These ideas, which are at the heart of Christianity, convey nothing but what is very conformable to the aspirations of reason. The Being, in whom everything that deserves existence ought to be reconciled, merged and fixed harmoniously, is naturally conceived, both as a model that the intellect seeks to copy in the objects which it fashions, and as a source of moral energy, whence the will, striving after the best, can ceaselessly acquire renewed strength. To believe in God—to believe in the eternal union of all those perfections which the spatial and temporal world exhibits as incompatible, is, at one and the same time, to believe that this incompatibility is only apparent, and that a power exists through which the Good can become, in very truth, the condition and the means of the Good.
When we contemplate God as the union of perfection and of existence, as Love, Father, Creator, and Providence, we recognise ideas which correspond to the aspirations of reason. These ideas, however, are not clear and distinct, and we do not see how they can become so. They are vague and symbolical ideas, very real, nevertheless, and very potent.
We must regard, as still more symbolical, the expressions by which the intellect seeks to render these notions more and more concrete, and, thereby even, more and more comprehensible for all, more and more fitted to determine the will. But these developments are justified, when they are conceived so as to become reconciled, in the living reason, with the essential conditions of our science and of our life. Do we not see that science, as the pure search for truth, and life, which seeks a reason for living, are themselves suspended in this Being, in whom alone existence gains a value and perfection a reality?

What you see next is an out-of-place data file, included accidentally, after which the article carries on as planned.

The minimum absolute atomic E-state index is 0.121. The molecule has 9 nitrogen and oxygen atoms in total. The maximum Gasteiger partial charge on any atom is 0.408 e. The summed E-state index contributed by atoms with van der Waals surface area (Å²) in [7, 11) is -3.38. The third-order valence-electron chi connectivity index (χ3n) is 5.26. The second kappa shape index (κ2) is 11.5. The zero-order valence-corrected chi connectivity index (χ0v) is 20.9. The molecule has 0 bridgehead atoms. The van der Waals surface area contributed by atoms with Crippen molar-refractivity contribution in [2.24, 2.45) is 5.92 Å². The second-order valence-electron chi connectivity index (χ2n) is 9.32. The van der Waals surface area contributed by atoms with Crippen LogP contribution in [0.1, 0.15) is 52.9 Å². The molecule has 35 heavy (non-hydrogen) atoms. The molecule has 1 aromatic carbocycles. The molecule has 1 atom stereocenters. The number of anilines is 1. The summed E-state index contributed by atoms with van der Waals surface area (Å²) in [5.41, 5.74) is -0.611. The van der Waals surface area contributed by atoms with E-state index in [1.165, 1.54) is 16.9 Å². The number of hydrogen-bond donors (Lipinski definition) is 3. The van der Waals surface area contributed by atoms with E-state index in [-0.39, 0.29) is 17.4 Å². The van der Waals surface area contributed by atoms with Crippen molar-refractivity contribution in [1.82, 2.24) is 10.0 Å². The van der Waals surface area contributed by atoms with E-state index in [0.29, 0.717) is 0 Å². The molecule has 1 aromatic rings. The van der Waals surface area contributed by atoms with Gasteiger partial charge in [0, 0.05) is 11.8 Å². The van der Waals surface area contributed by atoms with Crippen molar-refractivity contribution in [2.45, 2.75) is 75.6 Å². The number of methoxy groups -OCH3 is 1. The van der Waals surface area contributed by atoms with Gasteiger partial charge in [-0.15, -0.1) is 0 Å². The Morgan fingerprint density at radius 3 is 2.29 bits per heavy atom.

We have, further, to distinguish as essential elements of religion, besides feeling and dogmas, rites and deeds—whether public or private.
It is impossible to consider deeds as a purely adventitious element of religion. Where do we find, in the human soul, that substance termed pure being, whose action, without any regulative effect, would be only a ray or an emanation? We make use, here, of a metaphor drawn from sensible images. Far from our being able to regard deeds as thus, with man, a mere result, eminent psychologists maintain that feeling, inward disposition—what we call being, is only, in truth, the effect and psychical translation of exterior and motor activity. In any case, it is impossible for us to know if a given feeling is absolutely spontaneous, or if it owes something to the influence of our actions upon our being. This influence, if it is not, by itself, creative, is indeed very deep. It is, therefore, quite reasonable that deeds and rites have, from the earliest times, been considered a part of religion. However spiritual the world's religions may become, they will never be able to separate being from doing, without detracting from the laws of human nature. As long as religion shall endure, it will comprise—as essential elements—practices, rites, active and external manifestations.
Practices presuppose authority and obedience. It is inconceivable how these principles can be struck off from religion, any more, in fact, than from life in general. But the religious authority is obviously spirit, and spirit alone. Every other authority is but an organ through which the authority of spirit is manifested. Exclusively moral, the religious authority can only be understood and obeyed by free consciences.